Hello Yogis! Today we will take a look at three different mechanisms that can cause potential harm to the knee joint, and some poses that you’ll want to be mindful of your knees in. Plus, I’ll share some good tips and biomechanics to protect your knee joints!
There is a saying in the physical rehab, movement-as-medicine world that states, “Unless there is direct trauma/stress involved, knee pain is always an accessory to hip or ankle joint dysfunction.” If you have knee pain, it’s probably your hip or ankle that is messing it up. Hips and ankles are highly mobile joints compared to your knee that just bends and rotates a tiny bit. When your hip or ankle’s range of motion, ROM, is limited, the knee ends up absorbing more force when you move.
This form of compensation is how a lot of mechanical knee pain occurs. It’s always a good idea to throw a little ankle and hip ROM work into your warm up before you do yoga. Mobility work opens the range of motion and lights up the nervous system to ensure the joint is stable and protected. It will also help take away any unnecessary forces on your knee, since the other joints will be working as they should!
Now it is worth it to mention that in yoga we do some poses that cause extra stress to the knee. A lot of this is through how we load, or put force/stress, into the knee joint. A very common example is end-range loading.
End-range loading is a term used to describe putting force on a joint that is at the end of physiologic range of motion. The joint cannot go further and unnecessary force, especially repetitive, at this range can cause potential harm to the joint.
Where we commonly see end-range loading in yoga is one legged balancing postures, such as Dancer’s Pose, where the knee is extended and locked out. When the knee is extended at its end range, more force is absorbed into the joint and articular surfaces of the bones. The joint surfaces and capsule are absorbing most of the force, rather than the muscles that should be helping to absorb force and stabilize the joint.
In yoga there are also poses where we apply direct pressure to the knee joint. The direct pressure poses are the obvious ones, like Camel Pose or Tabletop, where the knee is in direct contact with the ground. It’s a good practice to cushion your knees whenever it’s possible, even if it’s comfortable to do it without.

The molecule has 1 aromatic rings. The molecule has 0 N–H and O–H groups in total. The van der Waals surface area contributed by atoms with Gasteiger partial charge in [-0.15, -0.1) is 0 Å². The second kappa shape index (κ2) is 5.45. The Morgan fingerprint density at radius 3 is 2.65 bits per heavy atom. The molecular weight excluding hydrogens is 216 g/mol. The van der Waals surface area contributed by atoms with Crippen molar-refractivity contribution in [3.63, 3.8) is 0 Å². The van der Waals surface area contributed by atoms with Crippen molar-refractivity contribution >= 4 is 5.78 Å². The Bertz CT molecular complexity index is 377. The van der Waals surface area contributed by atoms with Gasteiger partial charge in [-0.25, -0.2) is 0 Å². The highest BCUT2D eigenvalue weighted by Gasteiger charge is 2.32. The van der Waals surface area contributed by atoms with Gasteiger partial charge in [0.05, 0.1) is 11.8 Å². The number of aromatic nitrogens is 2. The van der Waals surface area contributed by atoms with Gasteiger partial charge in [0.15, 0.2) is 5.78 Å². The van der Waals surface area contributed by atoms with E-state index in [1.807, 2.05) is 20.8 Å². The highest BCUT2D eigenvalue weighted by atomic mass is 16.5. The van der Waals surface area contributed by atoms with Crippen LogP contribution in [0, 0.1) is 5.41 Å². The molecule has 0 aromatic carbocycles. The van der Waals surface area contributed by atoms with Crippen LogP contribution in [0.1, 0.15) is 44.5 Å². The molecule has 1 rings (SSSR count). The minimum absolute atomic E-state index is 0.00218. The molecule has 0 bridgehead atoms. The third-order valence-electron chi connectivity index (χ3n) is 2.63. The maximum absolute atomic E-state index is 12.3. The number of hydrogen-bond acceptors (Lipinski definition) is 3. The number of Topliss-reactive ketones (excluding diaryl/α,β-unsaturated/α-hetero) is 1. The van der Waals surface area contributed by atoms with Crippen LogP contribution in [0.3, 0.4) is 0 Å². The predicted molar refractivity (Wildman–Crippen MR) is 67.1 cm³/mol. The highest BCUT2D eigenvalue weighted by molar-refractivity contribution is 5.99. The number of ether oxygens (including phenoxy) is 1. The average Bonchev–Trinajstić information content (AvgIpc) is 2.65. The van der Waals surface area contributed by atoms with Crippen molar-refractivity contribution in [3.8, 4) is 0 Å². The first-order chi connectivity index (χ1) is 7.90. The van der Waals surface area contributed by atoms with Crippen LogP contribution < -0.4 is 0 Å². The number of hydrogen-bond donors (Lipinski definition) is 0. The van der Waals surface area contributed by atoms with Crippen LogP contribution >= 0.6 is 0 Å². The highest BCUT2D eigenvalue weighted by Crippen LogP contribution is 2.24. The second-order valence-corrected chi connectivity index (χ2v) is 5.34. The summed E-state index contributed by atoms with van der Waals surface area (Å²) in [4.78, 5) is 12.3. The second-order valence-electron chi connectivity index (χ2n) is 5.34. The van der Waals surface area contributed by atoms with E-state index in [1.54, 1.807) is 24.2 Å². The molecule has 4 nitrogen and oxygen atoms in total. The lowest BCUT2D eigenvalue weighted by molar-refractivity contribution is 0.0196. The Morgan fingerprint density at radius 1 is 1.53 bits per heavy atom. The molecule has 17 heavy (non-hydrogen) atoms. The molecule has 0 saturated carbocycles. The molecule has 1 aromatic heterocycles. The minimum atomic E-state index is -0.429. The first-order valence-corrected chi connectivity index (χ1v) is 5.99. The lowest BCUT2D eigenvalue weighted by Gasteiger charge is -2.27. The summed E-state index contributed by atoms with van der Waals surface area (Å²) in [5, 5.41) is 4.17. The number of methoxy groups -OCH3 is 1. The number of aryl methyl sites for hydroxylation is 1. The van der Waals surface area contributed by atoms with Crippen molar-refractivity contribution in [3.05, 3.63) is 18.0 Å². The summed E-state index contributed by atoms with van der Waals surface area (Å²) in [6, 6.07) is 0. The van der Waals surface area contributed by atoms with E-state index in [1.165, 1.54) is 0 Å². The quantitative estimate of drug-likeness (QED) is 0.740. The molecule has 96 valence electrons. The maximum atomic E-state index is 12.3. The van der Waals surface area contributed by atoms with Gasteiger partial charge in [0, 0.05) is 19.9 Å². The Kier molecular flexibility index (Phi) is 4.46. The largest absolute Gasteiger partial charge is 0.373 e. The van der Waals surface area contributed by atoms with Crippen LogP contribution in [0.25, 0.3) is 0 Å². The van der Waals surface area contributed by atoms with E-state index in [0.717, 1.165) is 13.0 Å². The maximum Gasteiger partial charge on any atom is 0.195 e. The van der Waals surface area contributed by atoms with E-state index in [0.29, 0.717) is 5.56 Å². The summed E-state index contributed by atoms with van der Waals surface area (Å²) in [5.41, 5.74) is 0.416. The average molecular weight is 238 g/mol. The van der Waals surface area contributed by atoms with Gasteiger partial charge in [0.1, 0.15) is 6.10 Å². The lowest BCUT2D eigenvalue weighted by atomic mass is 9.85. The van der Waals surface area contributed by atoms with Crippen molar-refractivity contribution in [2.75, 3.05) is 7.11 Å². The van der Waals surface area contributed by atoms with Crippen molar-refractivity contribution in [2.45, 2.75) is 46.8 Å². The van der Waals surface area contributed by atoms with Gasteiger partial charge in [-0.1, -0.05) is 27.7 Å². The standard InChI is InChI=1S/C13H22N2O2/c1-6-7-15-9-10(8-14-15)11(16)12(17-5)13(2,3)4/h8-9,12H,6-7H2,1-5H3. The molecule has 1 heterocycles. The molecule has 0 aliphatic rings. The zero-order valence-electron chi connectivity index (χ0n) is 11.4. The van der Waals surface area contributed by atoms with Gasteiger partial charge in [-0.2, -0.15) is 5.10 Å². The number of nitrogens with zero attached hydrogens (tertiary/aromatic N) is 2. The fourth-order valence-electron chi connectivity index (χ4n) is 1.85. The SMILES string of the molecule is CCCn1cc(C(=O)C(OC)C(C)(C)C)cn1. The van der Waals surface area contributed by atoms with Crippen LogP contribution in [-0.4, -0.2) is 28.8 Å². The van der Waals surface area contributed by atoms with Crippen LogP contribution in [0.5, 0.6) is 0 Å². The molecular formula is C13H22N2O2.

It should be noted that the mechanisms of the compensation, extra stress from end-range loading, and direct pressure injuries described above may have no effect initially. These types of injuries occur over time, as the knee is repetitively extended and balanced on. Without proper muscular engagement and stabilization, this can lead to degeneration and arthritic changes of the knee joint.
Now for some tips for strong healthy knees:
- Warm up your hips and ankles with mobility work before you do yoga.
- Cushion your knees when they are on the ground.
- Always, always, always have a bend to your knee when you are balancing.
Strengthen, Mobilize, and Balance your Lower Extremities!
Here’s an exercise called a Star Lunge. It’s great for training dynamic single leg balance, and mobility of the hip-knee-ankle complex of the lower body.
Start: Plant one foot on the ground, keep it there for the first set.
- With your other leg lunge forward, then step back.
- Keep lunging in a Star pattern! (Diagonally in front, directly to the side, diagonally behind you, directly behind you, etc)
- Complete the star by lunging to the side of the stationary foot as shown in the diagram above.
- Once you’re done with that leg, switch sides!
Notes & Movement Refinements:
- Keep the lunges small at first. As you get better, you can begin to lunge further out which will challenge your lower extremities in different vectors.
- Focus on how you land your foot. Try to be light and land without sound.
- If pain/discomfort occurs at any point, modify! This is a great pain-free-range-of-motion exercise. Take a step back and work within a range that is comfortable rather than painful.
- Go slow and focus on the sensation of the movement! This kind of movement is not about speed, it’s about control. Speed Hides Need is an old adage in strength training which means that going fast makes it easy to compensate!
- You can modify by placing a towel/blanket/floor slider under the moving leg to make this more of a sliding exercise.
Protect your knee joints Yogis! After all, you only get two and knee replacements are not a fun process.
In love & light,
Dr. Yogi Gare
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Illustrations by Ksenia Sapunkova.